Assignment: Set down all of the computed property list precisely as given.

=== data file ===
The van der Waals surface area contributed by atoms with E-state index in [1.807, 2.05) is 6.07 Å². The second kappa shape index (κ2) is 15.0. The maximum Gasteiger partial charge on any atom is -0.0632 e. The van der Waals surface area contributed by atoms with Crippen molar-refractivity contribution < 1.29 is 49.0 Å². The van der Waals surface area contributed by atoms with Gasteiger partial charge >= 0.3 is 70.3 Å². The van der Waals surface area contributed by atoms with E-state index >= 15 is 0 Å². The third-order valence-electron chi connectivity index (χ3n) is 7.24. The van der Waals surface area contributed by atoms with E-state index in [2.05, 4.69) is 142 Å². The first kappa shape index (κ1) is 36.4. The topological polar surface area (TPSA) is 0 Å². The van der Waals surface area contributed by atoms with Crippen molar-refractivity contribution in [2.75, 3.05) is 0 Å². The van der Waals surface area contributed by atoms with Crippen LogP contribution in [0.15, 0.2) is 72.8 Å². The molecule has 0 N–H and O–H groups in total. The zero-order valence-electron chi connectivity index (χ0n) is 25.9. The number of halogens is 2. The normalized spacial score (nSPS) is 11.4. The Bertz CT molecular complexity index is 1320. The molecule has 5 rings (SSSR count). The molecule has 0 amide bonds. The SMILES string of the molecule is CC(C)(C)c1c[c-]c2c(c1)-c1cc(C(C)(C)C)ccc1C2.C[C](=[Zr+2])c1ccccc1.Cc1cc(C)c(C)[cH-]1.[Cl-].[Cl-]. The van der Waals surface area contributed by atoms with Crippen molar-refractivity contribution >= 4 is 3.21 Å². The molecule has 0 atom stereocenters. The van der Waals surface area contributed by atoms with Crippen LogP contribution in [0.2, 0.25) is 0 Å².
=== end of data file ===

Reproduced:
The van der Waals surface area contributed by atoms with E-state index in [1.807, 2.05) is 6.07 Å². The second kappa shape index (κ2) is 15.0. The maximum Gasteiger partial charge on any atom is -0.0632 e. The van der Waals surface area contributed by atoms with Crippen molar-refractivity contribution < 1.29 is 49.0 Å². The van der Waals surface area contributed by atoms with Gasteiger partial charge >= 0.3 is 70.3 Å². The van der Waals surface area contributed by atoms with E-state index >= 15 is 0 Å². The third-order valence-electron chi connectivity index (χ3n) is 7.24. The van der Waals surface area contributed by atoms with E-state index in [2.05, 4.69) is 142 Å². The first kappa shape index (κ1) is 36.4. The topological polar surface area (TPSA) is 0 Å². The van der Waals surface area contributed by atoms with Crippen molar-refractivity contribution in [2.75, 3.05) is 0 Å². The van der Waals surface area contributed by atoms with Crippen LogP contribution in [0.15, 0.2) is 72.8 Å². The molecule has 0 N–H and O–H groups in total. The zero-order valence-electron chi connectivity index (χ0n) is 25.9. The number of halogens is 2. The normalized spacial score (nSPS) is 11.4. The Bertz CT molecular complexity index is 1320. The molecule has 5 rings (SSSR count). The molecule has 0 amide bonds. The SMILES string of the molecule is CC(C)(C)c1c[c-]c2c(c1)-c1cc(C(C)(C)C)ccc1C2.C[C](=[Zr+2])c1ccccc1.Cc1cc(C)c(C)[cH-]1.[Cl-].[Cl-]. The van der Waals surface area contributed by atoms with Crippen molar-refractivity contribution >= 4 is 3.21 Å². The molecule has 0 atom stereocenters. The van der Waals surface area contributed by atoms with Crippen LogP contribution in [0.2, 0.25) is 0 Å².